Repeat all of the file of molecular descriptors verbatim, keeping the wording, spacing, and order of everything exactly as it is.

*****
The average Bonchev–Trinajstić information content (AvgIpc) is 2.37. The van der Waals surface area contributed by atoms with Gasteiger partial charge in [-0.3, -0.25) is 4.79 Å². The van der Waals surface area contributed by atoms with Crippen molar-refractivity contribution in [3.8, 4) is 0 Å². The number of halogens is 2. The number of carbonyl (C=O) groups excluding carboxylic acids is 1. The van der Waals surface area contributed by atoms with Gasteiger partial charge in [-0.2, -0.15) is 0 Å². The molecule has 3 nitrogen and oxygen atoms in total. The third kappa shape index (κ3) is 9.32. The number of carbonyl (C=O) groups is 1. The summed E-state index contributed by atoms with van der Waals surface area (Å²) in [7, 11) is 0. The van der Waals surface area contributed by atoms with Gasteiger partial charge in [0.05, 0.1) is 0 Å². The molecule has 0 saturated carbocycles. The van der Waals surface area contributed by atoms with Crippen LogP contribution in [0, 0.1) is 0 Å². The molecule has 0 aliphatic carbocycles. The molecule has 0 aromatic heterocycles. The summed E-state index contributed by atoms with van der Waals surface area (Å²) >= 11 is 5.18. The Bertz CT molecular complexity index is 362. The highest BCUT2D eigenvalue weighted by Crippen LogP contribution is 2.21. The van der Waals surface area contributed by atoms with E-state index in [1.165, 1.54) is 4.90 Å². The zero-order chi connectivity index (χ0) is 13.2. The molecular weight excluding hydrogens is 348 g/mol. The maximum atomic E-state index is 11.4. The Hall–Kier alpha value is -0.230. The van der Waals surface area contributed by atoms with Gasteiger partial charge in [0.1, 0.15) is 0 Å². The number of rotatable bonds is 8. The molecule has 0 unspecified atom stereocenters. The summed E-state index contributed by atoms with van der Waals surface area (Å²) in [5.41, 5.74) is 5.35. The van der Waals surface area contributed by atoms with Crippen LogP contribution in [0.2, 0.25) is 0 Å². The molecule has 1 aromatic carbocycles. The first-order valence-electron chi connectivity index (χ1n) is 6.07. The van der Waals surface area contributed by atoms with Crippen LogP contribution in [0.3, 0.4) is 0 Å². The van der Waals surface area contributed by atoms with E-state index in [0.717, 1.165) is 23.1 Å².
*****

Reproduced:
The average Bonchev–Trinajstić information content (AvgIpc) is 2.37. The van der Waals surface area contributed by atoms with Gasteiger partial charge in [-0.3, -0.25) is 4.79 Å². The van der Waals surface area contributed by atoms with Crippen molar-refractivity contribution in [3.8, 4) is 0 Å². The number of halogens is 2. The number of carbonyl (C=O) groups excluding carboxylic acids is 1. The van der Waals surface area contributed by atoms with Gasteiger partial charge in [-0.2, -0.15) is 0 Å². The molecule has 3 nitrogen and oxygen atoms in total. The third kappa shape index (κ3) is 9.32. The number of carbonyl (C=O) groups is 1. The summed E-state index contributed by atoms with van der Waals surface area (Å²) in [7, 11) is 0. The van der Waals surface area contributed by atoms with Gasteiger partial charge in [0.05, 0.1) is 0 Å². The molecule has 0 saturated carbocycles. The van der Waals surface area contributed by atoms with Crippen LogP contribution in [0, 0.1) is 0 Å². The molecule has 0 aliphatic carbocycles. The molecule has 0 aromatic heterocycles. The summed E-state index contributed by atoms with van der Waals surface area (Å²) >= 11 is 5.18. The Bertz CT molecular complexity index is 362. The highest BCUT2D eigenvalue weighted by Crippen LogP contribution is 2.21. The van der Waals surface area contributed by atoms with E-state index in [1.165, 1.54) is 4.90 Å². The zero-order chi connectivity index (χ0) is 13.2. The molecular weight excluding hydrogens is 348 g/mol. The maximum atomic E-state index is 11.4. The Hall–Kier alpha value is -0.230. The van der Waals surface area contributed by atoms with Gasteiger partial charge in [0.1, 0.15) is 0 Å². The number of rotatable bonds is 8. The molecule has 0 unspecified atom stereocenters. The summed E-state index contributed by atoms with van der Waals surface area (Å²) in [5.41, 5.74) is 5.35. The van der Waals surface area contributed by atoms with Crippen LogP contribution in [0.2, 0.25) is 0 Å². The molecule has 1 aromatic carbocycles. The first-order valence-electron chi connectivity index (χ1n) is 6.07. The van der Waals surface area contributed by atoms with Crippen LogP contribution in [0.3, 0.4) is 0 Å². The van der Waals surface area contributed by atoms with E-state index in [0.717, 1.165) is 23.1 Å².